I am a red wine drinker. It is always my first preference when it comes to choosing an alcoholic beverage.
But my friends, I have a new favorite wine. And it’s white!
For all of you who know me personally, you can pick yourself up off the floor now.
2006 Burgans Albarino, Rias Baixas, Spain $12
I know it’s surprising to hear me proclaim my love for white wine, but this particular bottle did it for me.
I’m not one to preach about perfect food and wine pairing. I believe in drinking what you love at all times, EXCEPT when it comes to spicy food. This is when you have to find something that will stand up to the hurdles of consuming wine with a spicy meal.
This Albarino will fit the bill. It is the perfect quencher for all the garlicky, fiery and spice-laden dishes you could cook up. Trust me on this one.
I know when it comes to Spanish wines many of us think of very heavily oxidized Spanish reds such as a Rioja and the sherries of Jerez, two wines Spain is most well-known for.
However, Spain is producing some amazing white wines too. Albarino (al-ba-Reen-yo) has exploded in popularity over the last decade and a half in other parts of the world. But, fifteen years of winemaking tradition in a country like Spain is a drop in the bucket in comparison to it’s long winemaking history. So what changed?
New technology probably. Refrigeration is most likely the biggest factor in the recent new-found excitement of the Albarino varietal. Most of the wine regions of Spain were without refrigerated stainless steel fermentation tanks, something overhauled only in more recent times. Refrigeration allows for the higher quality wines being produced in these areas.
Now, a once oxidized wine, fermented outside during the heat of the harvest has become a rich, golden drink full of ripe stone fruit flavors with rich creamy textures.
And as I was saying, when refrigeration came to town, this beautiful varietal was able to preserve it’s aromatics and bright acidity, making it a truly classic summer drinking wine.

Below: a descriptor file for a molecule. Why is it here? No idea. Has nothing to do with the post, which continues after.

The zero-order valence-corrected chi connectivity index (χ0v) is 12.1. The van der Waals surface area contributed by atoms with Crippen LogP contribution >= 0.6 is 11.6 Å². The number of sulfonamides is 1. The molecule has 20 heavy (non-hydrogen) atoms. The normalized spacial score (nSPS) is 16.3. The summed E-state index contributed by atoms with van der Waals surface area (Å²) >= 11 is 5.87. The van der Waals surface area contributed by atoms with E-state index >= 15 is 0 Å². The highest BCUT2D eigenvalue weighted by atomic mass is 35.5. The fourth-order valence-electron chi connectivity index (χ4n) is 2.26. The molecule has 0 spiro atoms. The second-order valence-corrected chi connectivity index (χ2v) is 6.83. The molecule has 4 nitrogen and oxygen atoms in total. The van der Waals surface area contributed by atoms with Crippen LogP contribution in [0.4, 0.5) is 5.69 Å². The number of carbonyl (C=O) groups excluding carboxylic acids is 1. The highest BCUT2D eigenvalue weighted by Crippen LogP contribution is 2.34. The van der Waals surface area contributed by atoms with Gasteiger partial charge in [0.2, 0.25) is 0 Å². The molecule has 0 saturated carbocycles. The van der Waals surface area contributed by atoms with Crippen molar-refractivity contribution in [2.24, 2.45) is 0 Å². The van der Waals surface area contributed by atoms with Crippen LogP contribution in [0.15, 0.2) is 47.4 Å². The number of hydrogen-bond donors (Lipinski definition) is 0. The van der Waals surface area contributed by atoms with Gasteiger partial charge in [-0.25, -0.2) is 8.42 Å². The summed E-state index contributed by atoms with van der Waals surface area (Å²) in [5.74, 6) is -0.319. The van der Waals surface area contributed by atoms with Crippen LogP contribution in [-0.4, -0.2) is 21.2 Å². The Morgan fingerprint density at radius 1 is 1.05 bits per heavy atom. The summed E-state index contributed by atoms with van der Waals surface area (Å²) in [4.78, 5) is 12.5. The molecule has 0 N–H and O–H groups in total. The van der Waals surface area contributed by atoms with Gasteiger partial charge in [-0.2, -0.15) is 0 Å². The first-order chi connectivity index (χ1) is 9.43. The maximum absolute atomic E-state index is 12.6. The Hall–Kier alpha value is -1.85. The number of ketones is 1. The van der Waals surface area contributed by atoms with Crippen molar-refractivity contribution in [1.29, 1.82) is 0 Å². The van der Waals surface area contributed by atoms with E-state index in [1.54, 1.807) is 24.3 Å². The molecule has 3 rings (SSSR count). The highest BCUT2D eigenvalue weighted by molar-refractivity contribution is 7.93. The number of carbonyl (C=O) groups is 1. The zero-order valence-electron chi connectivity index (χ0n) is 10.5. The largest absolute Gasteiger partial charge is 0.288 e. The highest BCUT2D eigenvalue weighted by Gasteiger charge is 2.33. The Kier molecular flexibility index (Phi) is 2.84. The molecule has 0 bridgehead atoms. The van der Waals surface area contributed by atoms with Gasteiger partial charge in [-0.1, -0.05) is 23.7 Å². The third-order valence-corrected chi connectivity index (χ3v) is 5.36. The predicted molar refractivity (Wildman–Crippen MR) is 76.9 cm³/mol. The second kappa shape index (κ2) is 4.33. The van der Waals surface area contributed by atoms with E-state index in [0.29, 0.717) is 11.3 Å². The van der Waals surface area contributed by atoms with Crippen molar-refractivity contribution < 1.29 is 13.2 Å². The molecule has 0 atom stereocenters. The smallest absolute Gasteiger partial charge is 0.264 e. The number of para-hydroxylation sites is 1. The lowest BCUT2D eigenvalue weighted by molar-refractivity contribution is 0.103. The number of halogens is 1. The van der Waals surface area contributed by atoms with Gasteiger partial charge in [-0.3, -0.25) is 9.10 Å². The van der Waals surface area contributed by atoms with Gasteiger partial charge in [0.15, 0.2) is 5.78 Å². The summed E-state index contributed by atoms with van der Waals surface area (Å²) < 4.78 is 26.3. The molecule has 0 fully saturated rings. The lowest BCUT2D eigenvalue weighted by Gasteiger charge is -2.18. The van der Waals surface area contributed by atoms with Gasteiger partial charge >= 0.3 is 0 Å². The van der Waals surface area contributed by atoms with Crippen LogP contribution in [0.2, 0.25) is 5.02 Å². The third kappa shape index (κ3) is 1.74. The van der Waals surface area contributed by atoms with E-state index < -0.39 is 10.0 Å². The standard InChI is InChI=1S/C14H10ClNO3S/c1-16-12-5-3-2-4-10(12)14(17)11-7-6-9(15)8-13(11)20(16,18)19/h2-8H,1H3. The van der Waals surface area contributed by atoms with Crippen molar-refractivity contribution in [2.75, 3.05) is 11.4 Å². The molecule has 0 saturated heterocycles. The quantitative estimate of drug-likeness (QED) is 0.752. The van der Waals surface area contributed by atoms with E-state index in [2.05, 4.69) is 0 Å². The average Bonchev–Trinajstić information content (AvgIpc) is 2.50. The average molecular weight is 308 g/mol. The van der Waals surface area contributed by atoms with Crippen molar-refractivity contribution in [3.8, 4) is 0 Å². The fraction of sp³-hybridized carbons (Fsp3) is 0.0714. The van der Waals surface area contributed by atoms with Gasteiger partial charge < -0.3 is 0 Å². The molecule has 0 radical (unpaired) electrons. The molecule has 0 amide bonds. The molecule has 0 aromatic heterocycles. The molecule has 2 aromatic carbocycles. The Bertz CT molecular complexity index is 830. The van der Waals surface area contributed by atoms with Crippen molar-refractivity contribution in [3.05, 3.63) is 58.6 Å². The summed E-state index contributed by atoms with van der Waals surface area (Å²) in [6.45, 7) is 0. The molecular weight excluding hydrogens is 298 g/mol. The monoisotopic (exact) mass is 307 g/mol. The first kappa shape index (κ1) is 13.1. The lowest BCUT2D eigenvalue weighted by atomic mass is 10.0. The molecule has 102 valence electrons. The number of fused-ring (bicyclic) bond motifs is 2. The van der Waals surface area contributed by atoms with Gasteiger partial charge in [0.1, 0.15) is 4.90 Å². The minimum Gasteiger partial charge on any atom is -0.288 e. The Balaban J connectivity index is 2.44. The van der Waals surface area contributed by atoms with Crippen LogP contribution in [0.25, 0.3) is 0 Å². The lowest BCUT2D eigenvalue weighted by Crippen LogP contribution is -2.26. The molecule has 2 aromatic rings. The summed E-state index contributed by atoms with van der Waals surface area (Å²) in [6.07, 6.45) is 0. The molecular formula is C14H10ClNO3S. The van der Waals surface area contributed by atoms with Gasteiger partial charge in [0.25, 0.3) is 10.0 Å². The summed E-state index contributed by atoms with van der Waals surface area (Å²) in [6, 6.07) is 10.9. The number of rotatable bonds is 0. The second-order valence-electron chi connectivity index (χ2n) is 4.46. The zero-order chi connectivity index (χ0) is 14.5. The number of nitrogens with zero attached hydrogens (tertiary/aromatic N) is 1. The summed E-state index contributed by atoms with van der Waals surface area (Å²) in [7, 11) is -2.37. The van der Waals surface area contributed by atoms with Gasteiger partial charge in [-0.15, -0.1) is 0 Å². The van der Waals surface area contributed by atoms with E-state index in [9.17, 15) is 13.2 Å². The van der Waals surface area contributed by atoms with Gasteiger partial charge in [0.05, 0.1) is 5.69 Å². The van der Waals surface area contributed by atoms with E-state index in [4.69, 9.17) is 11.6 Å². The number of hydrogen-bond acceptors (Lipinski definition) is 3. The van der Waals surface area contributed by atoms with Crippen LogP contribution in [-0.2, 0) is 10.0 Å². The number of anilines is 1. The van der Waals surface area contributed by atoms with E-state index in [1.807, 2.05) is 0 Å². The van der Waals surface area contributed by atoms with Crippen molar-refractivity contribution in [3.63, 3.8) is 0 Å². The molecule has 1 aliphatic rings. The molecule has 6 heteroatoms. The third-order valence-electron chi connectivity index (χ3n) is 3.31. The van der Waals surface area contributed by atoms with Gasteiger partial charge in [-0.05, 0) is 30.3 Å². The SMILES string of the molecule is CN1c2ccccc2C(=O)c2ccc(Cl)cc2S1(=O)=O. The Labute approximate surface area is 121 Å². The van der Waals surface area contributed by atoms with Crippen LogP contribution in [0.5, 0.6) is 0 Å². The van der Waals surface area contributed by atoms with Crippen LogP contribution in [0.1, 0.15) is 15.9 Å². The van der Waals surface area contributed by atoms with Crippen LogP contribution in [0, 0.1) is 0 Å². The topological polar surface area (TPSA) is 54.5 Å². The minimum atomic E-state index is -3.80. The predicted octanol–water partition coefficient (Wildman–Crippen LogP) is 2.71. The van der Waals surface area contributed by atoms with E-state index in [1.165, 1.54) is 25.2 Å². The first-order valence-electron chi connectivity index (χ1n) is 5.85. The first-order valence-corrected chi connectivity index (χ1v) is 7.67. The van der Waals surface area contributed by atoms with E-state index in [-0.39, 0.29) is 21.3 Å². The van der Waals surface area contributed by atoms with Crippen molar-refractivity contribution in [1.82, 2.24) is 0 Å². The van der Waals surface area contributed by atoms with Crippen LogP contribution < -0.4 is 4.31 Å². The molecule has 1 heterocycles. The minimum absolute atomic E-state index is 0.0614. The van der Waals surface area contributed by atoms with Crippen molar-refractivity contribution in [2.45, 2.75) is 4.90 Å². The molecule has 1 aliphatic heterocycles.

Produced in the Rias Baixas (Ree-as By-shas) zone of Galicia, Albarino is a thick-skinned grape that is able to withstand the damp climate, influenced by the salty spray of the nearby ocean. The word rias is a reference to the shellfish-rich inlets from the Atlantic ocean along the very jagged Galician coast. The grapes grown here are trellised high above the ground allowing better air circulation to occur around the grape clusters. This keeps the fruit dry and less prone to mildew and fungal diseases common in wetter climates.
As far as this particular bottle is concerned, the aromatic fruit and citrus flavors are apparent immediately upon opening; peach, orange and grapefruit being the most prominent. On the palate vibrant acidity and tartness reminiscent of a tart apple become apparent. Overall, this is a light, crisp and refreshing example of a well-crafted and balanced wine.
This wine should be easy to locate because it is widely distributed and made by one of the largest Albarino producers in Spain.
I hope you will give it a whirl.
And as always, what did everyone out there have to drink last night? Anything I should know about?